Perhaps as a last ditch effort to save himself from a South Carolina embarrassment, Jeb Bush attempted to paint himself as the lone reasonable Republican presidential candidate during Thursday night's CNN town hall, admitting that if he were in President Obama's position he would likely fulfill his constitutional duty despite cries of obstruction from the other party and would nominate a Supreme Court justice.
"I'm an Article II guy," the erstwhile frontrunner and soon to be also-ran said casually. "We should be respectful of the Constitution, but whatever powers are afforded to the Presidency, the president ought to use them. They are there for a purpose."
“Would I nominate someone? I probably would,” Bush admitted.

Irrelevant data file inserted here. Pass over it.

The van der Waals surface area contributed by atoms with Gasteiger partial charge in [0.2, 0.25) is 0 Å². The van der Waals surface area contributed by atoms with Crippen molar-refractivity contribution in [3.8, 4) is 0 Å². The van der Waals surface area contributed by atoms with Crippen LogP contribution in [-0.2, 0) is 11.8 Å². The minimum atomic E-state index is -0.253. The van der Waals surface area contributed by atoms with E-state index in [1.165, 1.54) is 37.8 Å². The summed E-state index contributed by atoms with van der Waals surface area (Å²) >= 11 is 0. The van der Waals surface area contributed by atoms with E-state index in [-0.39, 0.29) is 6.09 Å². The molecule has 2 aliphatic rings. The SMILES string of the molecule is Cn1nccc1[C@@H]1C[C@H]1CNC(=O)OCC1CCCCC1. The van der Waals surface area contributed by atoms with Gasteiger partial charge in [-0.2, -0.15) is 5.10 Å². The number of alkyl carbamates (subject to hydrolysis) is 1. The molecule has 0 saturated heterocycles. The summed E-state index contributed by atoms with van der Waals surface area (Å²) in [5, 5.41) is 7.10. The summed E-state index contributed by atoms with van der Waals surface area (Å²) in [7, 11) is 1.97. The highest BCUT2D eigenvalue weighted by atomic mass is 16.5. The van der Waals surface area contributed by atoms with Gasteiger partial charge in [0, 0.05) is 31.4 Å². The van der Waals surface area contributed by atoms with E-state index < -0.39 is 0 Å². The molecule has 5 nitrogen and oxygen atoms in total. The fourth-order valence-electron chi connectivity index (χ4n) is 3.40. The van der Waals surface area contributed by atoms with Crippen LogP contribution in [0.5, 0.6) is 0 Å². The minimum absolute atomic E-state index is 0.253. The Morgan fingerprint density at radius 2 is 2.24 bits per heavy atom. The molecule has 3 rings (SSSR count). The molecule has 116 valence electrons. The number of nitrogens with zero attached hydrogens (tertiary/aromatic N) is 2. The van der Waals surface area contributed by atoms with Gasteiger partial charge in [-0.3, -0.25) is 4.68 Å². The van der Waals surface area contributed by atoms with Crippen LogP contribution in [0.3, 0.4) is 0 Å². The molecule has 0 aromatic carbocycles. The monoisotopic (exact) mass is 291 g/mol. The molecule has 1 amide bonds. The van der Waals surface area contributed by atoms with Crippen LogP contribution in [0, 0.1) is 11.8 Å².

Still, Bush had no hesitation blaming "this current environment" for his apparent hypocrisy, arguing that "where you have such a divisive kind of environment in Washington ... it probably is better to have a — make this part of the election,” rather than allow the President his constitutionally obligated nominee.
Bush echoed what he told CNN shortly after Scalia's passing. Bush acknowledged that the President has "every right to" nominate a successor to Scalia's vacant seat with 11 months left in his term, however, the former Florida governor encouraged the Republican Senate to block any nominee "who is out of the mainstream."
“I’ll tell you the kind of person I would pick. It would be someone who did not aspire to legislate from the bench. It would be someone with a deep intellectual acumen and persuasive skills because this is a collaborative body. You have to sway people toward our view, toward your opinion, the majority opinion,” Bush said.
Unfortunately for Bush's chances of becoming the Republican president to reap the fruit of the Republican Senate's obstruction, the latest poll in South Carolina -- which votes on Saturday -- places Jeb! at a distant fourth.